Alexander Ahmed was 5 years old when he started playing a board game called Strat-O-Matic Baseball. Armed with stats cards from seasons going back to 1911, players roll dice to pitch, swing, and make defensive plays. “It simulates real-life baseball pretty well,” said the senior from suburban Springfield, Mass.

For Ahmed, Strat-O-Matic combined two early passions: sports play and statistics. Growing up, he studied box scores, and kept stats on every game he played. In high school, Ahmed was a three-sport varsity athlete who excelled in science and math too. At Harvard, there was ample opportunity to put the two worlds together.

On the sports side, Ahmed, an applied mathematics concentrator at Winthrop House, played junior varsity baseball for his first two years. He then masterminded the transformation of the struggling team from junior varsity status to the Harvard Baseball Club, where his batting average (.490) was second on the team this year.

Then there are all those intramural sports. “I try to do as many as I can,” said Ahmed. “It’s what I do for exercise.” Those included soccer, flag football, volleyball, ultimate Frisbee, basketball, softball, crew, swimming, and ice hockey. Of the last, he said, “I learned to skate last year so I could play.”

Ahmed also has explored the mathematical and scientific dimensions that sport offers. His senior thesis — 63 pages of narrative, equations, and appendices — uses a statistical modeling tool called the Markov Chain to estimate “run expectancy” in baseball.

He also belongs to the 20-member Harvard Sports Analysis Collective, where weekly meetings draw in concentrators from fields such as math, statistics, economics, and psychology. “We try to ask interesting questions that any sports fan would ask,” said Ahmed, “then try to answer them with the tools that we have from our studies.”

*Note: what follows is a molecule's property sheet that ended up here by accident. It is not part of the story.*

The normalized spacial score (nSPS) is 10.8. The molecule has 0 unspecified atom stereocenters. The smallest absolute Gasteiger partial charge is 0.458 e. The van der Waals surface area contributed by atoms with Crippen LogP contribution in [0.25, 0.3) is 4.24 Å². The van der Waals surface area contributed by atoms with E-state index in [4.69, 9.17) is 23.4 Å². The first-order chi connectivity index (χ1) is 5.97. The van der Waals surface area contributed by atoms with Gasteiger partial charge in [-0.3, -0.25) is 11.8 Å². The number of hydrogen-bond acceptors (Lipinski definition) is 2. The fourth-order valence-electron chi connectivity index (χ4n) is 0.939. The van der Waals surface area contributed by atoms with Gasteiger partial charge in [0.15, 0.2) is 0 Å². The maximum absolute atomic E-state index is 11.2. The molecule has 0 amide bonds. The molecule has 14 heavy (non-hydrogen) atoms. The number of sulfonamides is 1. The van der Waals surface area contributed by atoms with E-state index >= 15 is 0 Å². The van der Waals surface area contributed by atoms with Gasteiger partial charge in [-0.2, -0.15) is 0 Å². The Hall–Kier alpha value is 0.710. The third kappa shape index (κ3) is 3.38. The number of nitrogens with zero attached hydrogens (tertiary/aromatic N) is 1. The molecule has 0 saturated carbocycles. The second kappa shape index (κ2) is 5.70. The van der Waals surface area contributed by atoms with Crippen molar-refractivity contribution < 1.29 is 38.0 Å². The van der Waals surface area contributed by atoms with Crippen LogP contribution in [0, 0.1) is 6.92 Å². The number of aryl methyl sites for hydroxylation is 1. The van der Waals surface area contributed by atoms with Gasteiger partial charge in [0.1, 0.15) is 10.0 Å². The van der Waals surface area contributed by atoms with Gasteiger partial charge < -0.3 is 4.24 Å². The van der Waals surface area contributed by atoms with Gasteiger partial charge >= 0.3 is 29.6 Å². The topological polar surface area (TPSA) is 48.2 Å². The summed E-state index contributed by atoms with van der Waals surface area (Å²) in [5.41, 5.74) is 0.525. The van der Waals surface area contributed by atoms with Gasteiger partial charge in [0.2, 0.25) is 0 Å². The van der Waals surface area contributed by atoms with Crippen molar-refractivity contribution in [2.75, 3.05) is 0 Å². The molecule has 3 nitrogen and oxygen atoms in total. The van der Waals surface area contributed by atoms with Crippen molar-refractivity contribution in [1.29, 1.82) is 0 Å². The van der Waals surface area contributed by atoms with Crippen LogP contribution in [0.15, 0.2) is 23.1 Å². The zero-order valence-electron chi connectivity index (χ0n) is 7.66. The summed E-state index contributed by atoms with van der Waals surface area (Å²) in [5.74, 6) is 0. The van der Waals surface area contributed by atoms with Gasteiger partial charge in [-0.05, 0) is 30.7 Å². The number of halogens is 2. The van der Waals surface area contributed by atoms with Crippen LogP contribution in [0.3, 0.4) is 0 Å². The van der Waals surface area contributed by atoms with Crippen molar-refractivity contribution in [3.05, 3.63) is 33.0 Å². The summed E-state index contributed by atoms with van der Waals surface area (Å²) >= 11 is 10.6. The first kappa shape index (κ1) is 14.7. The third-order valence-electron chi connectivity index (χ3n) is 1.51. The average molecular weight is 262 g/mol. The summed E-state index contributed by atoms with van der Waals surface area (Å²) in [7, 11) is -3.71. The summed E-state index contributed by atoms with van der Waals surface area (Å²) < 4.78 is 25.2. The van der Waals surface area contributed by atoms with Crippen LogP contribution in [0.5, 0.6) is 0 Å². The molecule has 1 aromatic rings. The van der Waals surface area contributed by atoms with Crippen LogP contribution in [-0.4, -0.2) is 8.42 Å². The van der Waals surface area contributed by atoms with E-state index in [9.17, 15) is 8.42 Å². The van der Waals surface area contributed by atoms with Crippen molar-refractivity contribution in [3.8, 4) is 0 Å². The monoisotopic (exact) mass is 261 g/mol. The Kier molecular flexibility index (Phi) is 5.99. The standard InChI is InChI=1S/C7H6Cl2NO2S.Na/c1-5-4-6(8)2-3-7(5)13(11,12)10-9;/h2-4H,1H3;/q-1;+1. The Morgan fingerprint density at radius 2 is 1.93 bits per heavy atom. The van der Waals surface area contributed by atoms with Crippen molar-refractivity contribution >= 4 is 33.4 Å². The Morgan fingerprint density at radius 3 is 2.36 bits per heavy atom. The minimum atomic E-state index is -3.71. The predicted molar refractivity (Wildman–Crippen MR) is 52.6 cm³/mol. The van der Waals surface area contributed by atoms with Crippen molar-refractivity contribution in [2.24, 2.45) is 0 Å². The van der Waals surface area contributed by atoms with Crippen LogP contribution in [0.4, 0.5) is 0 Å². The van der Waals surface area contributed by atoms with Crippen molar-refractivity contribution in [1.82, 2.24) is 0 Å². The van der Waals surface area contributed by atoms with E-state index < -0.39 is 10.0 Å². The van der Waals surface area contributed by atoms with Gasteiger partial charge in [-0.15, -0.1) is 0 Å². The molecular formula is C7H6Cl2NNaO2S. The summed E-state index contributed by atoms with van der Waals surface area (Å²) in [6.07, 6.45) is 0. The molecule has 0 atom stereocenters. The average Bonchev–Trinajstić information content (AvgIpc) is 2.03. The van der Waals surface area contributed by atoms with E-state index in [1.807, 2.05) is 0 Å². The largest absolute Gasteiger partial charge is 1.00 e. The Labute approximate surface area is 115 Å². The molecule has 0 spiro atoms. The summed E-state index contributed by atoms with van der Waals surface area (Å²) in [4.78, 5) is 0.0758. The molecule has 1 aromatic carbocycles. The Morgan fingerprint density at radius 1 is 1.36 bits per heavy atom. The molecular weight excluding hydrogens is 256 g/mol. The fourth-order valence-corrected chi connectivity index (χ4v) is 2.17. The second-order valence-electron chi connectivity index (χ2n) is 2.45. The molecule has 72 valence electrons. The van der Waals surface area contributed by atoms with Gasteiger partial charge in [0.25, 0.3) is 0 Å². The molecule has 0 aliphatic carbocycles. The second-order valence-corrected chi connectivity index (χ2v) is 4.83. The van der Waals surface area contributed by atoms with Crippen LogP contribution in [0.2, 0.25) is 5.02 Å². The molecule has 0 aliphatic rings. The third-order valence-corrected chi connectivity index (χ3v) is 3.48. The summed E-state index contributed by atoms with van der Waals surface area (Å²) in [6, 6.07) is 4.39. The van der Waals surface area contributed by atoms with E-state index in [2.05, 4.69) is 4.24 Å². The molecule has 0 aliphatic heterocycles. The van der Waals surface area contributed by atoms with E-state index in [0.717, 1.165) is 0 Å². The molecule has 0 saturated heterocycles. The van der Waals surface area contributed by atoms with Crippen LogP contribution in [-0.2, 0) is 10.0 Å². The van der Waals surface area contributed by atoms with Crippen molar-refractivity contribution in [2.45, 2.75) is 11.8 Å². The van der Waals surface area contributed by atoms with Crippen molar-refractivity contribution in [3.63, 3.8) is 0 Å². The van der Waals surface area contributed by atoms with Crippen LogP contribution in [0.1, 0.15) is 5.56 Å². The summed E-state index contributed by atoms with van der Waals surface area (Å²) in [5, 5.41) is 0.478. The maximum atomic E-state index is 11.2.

In his sophomore year, he was one of seven students in the club who wrote a paper for the online Journal of Quantitative Analysis in Sports on “park factors,” the ways to adjust statistics based on the qualities of baseball venues. One example is the “Green Monster,” the famously high wall in Fenway Park’s left field. Ahmed also did a second-year independent study project for the Arizona Diamondbacks on pitching rotations.

Then there are the courses that Ahmed has taken that cross science with sports, such as this semester’s comparative biomechanics. (He wrote his final paper on the biomechanics of throwing.) “They’re difficult classes,” said Ahmed, but they left him with a solid life skill in problem solving.

In April, he was turned down for stats jobs with the Red Sox and the Cleveland Indians. But teaching math is an option too, something Ahmed tried out last year in a summer school program for rising eighth-graders who were struggling in math and science.

Ahmed and undergraduates from the Massachusetts Institute of Technology were paid to bring baseball into lessons in the mornings and coach baseball in the afternoons. One class on projectile motion used hardball throws to calculate velocity. Another, on probability, used major league statistics.

On field trips, the youngsters visited work settings that combined sport and science, including bat-testing engineers at the University of Massachusetts Lowell’s Baseball Research Center. “It was cool for the kids to see that,” said Ahmed. “It showed that if you want to go into engineering, you can partner it with something that you love, like baseball.”

Then there is the Harvard University Band, a social constant for four years. It taught him leadership skills (he managed the band last year), let him play trombone (an instrument he took up in fifth grade), and allowed for a lot of sports viewing (football, hockey, basketball, and more).

“The older alums love the band the most,” said Ahmed. “They sing along with the fight songs.”

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